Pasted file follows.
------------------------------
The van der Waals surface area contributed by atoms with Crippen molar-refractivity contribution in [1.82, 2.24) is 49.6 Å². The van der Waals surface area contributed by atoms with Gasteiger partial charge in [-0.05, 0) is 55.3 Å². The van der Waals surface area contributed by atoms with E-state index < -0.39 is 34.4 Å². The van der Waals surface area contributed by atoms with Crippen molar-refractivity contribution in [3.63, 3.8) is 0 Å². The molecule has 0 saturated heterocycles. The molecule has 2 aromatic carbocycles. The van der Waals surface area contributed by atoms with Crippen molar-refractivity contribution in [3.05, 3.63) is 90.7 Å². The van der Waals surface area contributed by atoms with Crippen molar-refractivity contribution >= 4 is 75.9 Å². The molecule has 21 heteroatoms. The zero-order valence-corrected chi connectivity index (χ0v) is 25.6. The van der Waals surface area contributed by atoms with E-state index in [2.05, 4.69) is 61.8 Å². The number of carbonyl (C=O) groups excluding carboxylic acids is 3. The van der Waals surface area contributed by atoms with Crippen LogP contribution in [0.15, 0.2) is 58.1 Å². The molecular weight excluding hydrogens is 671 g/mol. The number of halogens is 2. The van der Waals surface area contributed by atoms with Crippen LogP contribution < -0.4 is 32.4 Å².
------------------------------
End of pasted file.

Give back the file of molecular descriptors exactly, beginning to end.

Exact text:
The van der Waals surface area contributed by atoms with Crippen molar-refractivity contribution in [1.82, 2.24) is 49.6 Å². The van der Waals surface area contributed by atoms with Gasteiger partial charge in [-0.05, 0) is 55.3 Å². The van der Waals surface area contributed by atoms with E-state index < -0.39 is 34.4 Å². The van der Waals surface area contributed by atoms with Crippen molar-refractivity contribution in [3.63, 3.8) is 0 Å². The molecule has 0 saturated heterocycles. The molecule has 2 aromatic carbocycles. The van der Waals surface area contributed by atoms with Crippen molar-refractivity contribution in [3.05, 3.63) is 90.7 Å². The van der Waals surface area contributed by atoms with Crippen molar-refractivity contribution >= 4 is 75.9 Å². The molecule has 21 heteroatoms. The zero-order valence-corrected chi connectivity index (χ0v) is 25.6. The van der Waals surface area contributed by atoms with E-state index in [2.05, 4.69) is 61.8 Å². The number of carbonyl (C=O) groups excluding carboxylic acids is 3. The van der Waals surface area contributed by atoms with Crippen LogP contribution in [0.15, 0.2) is 58.1 Å². The molecular weight excluding hydrogens is 671 g/mol. The number of halogens is 2. The van der Waals surface area contributed by atoms with Crippen LogP contribution < -0.4 is 32.4 Å².